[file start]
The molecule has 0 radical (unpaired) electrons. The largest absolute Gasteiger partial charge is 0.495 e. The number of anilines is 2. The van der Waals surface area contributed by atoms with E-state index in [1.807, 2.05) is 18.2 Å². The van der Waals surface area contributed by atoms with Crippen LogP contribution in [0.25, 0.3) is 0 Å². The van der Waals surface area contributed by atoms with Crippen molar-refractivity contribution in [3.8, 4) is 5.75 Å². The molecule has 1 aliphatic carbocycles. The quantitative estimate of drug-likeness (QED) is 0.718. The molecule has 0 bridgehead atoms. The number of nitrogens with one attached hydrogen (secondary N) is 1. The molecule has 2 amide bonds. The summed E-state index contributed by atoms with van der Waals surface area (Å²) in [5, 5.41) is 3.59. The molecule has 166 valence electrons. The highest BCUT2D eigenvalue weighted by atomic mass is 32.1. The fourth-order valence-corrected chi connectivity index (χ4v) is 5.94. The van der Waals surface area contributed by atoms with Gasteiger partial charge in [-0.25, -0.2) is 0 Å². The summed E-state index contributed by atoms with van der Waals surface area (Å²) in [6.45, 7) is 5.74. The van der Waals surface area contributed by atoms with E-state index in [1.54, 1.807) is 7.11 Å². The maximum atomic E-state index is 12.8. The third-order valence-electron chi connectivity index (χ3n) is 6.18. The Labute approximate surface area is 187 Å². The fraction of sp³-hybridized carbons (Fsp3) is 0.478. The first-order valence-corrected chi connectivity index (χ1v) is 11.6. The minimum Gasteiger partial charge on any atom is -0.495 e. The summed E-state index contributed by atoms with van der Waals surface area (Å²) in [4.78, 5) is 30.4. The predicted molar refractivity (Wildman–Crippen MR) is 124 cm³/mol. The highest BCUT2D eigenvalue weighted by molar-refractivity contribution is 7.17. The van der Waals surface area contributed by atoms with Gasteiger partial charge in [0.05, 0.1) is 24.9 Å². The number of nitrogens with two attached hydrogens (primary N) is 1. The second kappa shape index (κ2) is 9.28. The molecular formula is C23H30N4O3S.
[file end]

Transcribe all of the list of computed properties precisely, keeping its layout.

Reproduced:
The molecule has 0 radical (unpaired) electrons. The largest absolute Gasteiger partial charge is 0.495 e. The number of anilines is 2. The van der Waals surface area contributed by atoms with E-state index in [1.807, 2.05) is 18.2 Å². The van der Waals surface area contributed by atoms with Crippen LogP contribution in [0.25, 0.3) is 0 Å². The van der Waals surface area contributed by atoms with Crippen molar-refractivity contribution in [3.8, 4) is 5.75 Å². The molecule has 1 aliphatic carbocycles. The quantitative estimate of drug-likeness (QED) is 0.718. The molecule has 0 bridgehead atoms. The number of nitrogens with one attached hydrogen (secondary N) is 1. The molecule has 2 amide bonds. The summed E-state index contributed by atoms with van der Waals surface area (Å²) in [5, 5.41) is 3.59. The molecule has 166 valence electrons. The highest BCUT2D eigenvalue weighted by atomic mass is 32.1. The fourth-order valence-corrected chi connectivity index (χ4v) is 5.94. The van der Waals surface area contributed by atoms with Gasteiger partial charge in [-0.25, -0.2) is 0 Å². The summed E-state index contributed by atoms with van der Waals surface area (Å²) in [6.45, 7) is 5.74. The van der Waals surface area contributed by atoms with E-state index in [1.54, 1.807) is 7.11 Å². The maximum atomic E-state index is 12.8. The third-order valence-electron chi connectivity index (χ3n) is 6.18. The Labute approximate surface area is 187 Å². The fraction of sp³-hybridized carbons (Fsp3) is 0.478. The first-order valence-corrected chi connectivity index (χ1v) is 11.6. The minimum Gasteiger partial charge on any atom is -0.495 e. The summed E-state index contributed by atoms with van der Waals surface area (Å²) in [4.78, 5) is 30.4. The predicted molar refractivity (Wildman–Crippen MR) is 124 cm³/mol. The highest BCUT2D eigenvalue weighted by molar-refractivity contribution is 7.17. The van der Waals surface area contributed by atoms with Gasteiger partial charge in [0.05, 0.1) is 24.9 Å². The number of nitrogens with two attached hydrogens (primary N) is 1. The second kappa shape index (κ2) is 9.28. The molecular formula is C23H30N4O3S.